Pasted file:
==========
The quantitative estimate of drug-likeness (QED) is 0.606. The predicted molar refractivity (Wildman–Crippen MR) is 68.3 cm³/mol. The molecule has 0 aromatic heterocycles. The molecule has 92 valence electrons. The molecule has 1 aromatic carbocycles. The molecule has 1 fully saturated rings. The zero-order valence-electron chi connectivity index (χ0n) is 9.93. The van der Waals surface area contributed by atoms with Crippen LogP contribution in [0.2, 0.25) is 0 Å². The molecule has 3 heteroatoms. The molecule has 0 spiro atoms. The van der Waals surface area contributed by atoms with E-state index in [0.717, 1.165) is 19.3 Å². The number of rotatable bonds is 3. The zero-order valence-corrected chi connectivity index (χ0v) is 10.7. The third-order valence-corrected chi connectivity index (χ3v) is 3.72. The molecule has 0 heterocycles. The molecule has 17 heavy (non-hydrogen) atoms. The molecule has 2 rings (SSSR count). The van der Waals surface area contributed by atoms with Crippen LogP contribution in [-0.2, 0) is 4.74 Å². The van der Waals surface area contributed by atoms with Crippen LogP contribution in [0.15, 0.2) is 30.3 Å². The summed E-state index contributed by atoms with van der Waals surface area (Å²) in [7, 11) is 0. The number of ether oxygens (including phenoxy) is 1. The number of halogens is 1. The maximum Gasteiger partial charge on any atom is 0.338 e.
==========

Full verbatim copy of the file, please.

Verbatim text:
The quantitative estimate of drug-likeness (QED) is 0.606. The predicted molar refractivity (Wildman–Crippen MR) is 68.3 cm³/mol. The molecule has 0 aromatic heterocycles. The molecule has 92 valence electrons. The molecule has 1 aromatic carbocycles. The molecule has 1 fully saturated rings. The zero-order valence-electron chi connectivity index (χ0n) is 9.93. The van der Waals surface area contributed by atoms with Crippen LogP contribution in [0.2, 0.25) is 0 Å². The molecule has 3 heteroatoms. The molecule has 0 spiro atoms. The van der Waals surface area contributed by atoms with E-state index in [0.717, 1.165) is 19.3 Å². The number of rotatable bonds is 3. The zero-order valence-corrected chi connectivity index (χ0v) is 10.7. The third-order valence-corrected chi connectivity index (χ3v) is 3.72. The molecule has 0 heterocycles. The molecule has 17 heavy (non-hydrogen) atoms. The molecule has 2 rings (SSSR count). The van der Waals surface area contributed by atoms with Crippen LogP contribution in [-0.2, 0) is 4.74 Å². The van der Waals surface area contributed by atoms with Crippen LogP contribution in [0.15, 0.2) is 30.3 Å². The summed E-state index contributed by atoms with van der Waals surface area (Å²) in [7, 11) is 0. The number of ether oxygens (including phenoxy) is 1. The number of halogens is 1. The maximum Gasteiger partial charge on any atom is 0.338 e.